Continue reading ““Help Heavenward” Chapter 7: Human Care Transfered to God”

The Octavius Winslow Reading Group: Help Heavenward (Chapter 6)

Note: For some more insight regarding the subject of trial and affliction, please see the recent series entitled “The Preciousness of Trial” from the book The Precious Things of God. There are lots of great insights to be had in this series!

There are few things in the spiritual history of the child of God more really helpful heavenward than sanctified trial.

Affliction is to the believer what the wing is to the lark, and what the eye is to the eagle,—the means by which the soul mounts in praise heavenward, gazing closely and steadily upon the glorious Sun of righteousness.

In the case of the unregenerate, all afflictions are a part and parcel of the curse, and work naturally against their good; but in the case of the regenerate, they are, in virtue of the covenant of grace, transformed into blessings, and work spiritually for their good. Just as the mountain stream, coursing its way, meets some sanative mineral by which it becomes endowed with a healing property, so afflictions, passing through the covenant, change their character, derive a sanctifying property, and thus become a healing medicine to the soul.

Pick up any book of Winslow’s and I can guarantee you that you will run into the subject of sanctifying affliction at some point. This is a subject he knew all too well I am afraid. He pastored a small church in the rough Bowery section of New York City during the beginning of the 19th century, lost his father at a young age, and would later lose 3 children within a year of one another…two of which were baby girls. Winslow’s spiritual vision was well acclimated to the dark valleys of this life and he was able to see the sanctifying graces contained within them. For the unregenerate, these afflictions are simply byproducts of the curse we all share in common with Adam. For the believer in the Lord Jesus, however, these blows were meant to bind up the soul to God and bring it into submission to a Father’s love that would have that soul to be set apart wholly unto Christ.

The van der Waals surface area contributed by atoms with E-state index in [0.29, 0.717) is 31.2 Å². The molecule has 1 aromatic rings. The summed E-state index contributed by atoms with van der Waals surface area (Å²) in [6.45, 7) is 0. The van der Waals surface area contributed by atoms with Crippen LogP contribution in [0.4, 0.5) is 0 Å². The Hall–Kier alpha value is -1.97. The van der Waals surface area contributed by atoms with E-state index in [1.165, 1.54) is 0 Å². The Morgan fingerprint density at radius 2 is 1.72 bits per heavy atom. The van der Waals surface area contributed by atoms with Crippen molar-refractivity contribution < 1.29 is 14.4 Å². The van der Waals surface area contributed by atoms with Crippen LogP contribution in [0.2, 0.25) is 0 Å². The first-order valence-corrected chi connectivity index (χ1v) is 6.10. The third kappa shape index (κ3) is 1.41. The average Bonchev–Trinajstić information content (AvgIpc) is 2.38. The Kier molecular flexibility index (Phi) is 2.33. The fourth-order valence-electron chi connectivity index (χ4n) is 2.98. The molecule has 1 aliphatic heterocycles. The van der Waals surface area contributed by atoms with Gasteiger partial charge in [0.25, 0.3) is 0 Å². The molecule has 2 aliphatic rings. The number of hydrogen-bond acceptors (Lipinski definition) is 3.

Thus we find tribulation the ancient and beaten path of the Church of God. “A great cloud of witnesses” all testify to sorrow as the ordained path to heaven.

Who would not sail to glory in the same vessel with Jesus and His disciples, tossed though that vessel be amidst the surging waves of life’s troubled ocean? All shall arrive in heaven as last, “some on boards, some on broken pieces of the ship, but all safe to land.”

It is not a matter if we will suffer, but when and for how long Winlsow seems to state here. Suffering is the blessed way of the cross and all who desire to walk her paths must indeed bear her stripes. Though it is true Jesus has taken our punishment and wrath in our place and brought us nigh to God, our sufferings and trials are meant to serve us a good and wholesome purpose… to draw us heavenward and to detach us from the things of this world.

Our first remark, then, with regard to trial is, that it is a time of spiritual instruction, and so a help heavenward.

Now, the school of trial is the school of spiritual knowledge. We grow in knowledge of ourselves, learning more of our superficial attainments, shallow experience, and limited grace. We learn, too, more of our weakness, emptiness, and vileness, the plough-share of trial penetrating deep into the heart and throwing up its veiled iniquity. And oh, how does this deeper self-knowledge lay us low, humble and abase us; and when our self-sufficiency and our self-seeking and our self-glorying is thus mowed down, then the showers of the Saviour’s grace descend “as rain upon the mown grass,” and so we advance in knowledge and holiness heavenward. Trial, too, increases our acquaintance with Christ. We know more of the Lord Jesus through one sanctified affliction than by all the treatises the human pen ever wrote.

Oh yes, times of trial are times of growth in experimental knowledge. We see God and Jesus and truth from new standpoints, and in a different light, and we thank the Lord for the storm which dispelled the mist that hid all this glory, unveiling so lovely a landscape and so serene a sky to our view.

To know ones self, that is, to see ourselves as God sees us apart from Christ is a double-edged sword indeed. It is a deeply humiliating and soul wrenching work of the highest order. To see the absolute vileness and depravity that lies within our very beings would drive us mad were it not for the restraining and comforting grace of our Lord. But it is this sight and this vision that will, by grace,  most assuredly make us flee to the Savior hanging upon the tree and trust in His atoning sacrifice to wash us from all of our impurity. Blessed day when we first learned of our wretched condition and sped to the Saviors feet in utter self-abasement and weakness! This, readers, is a taste of the experimental knowledge Winslow so often writes of. To experience this inner soul blackness and to be able to feel it breathing within ourselves and to know that there is One who has washed us in His blood and made us white as snow. This is the blessed man.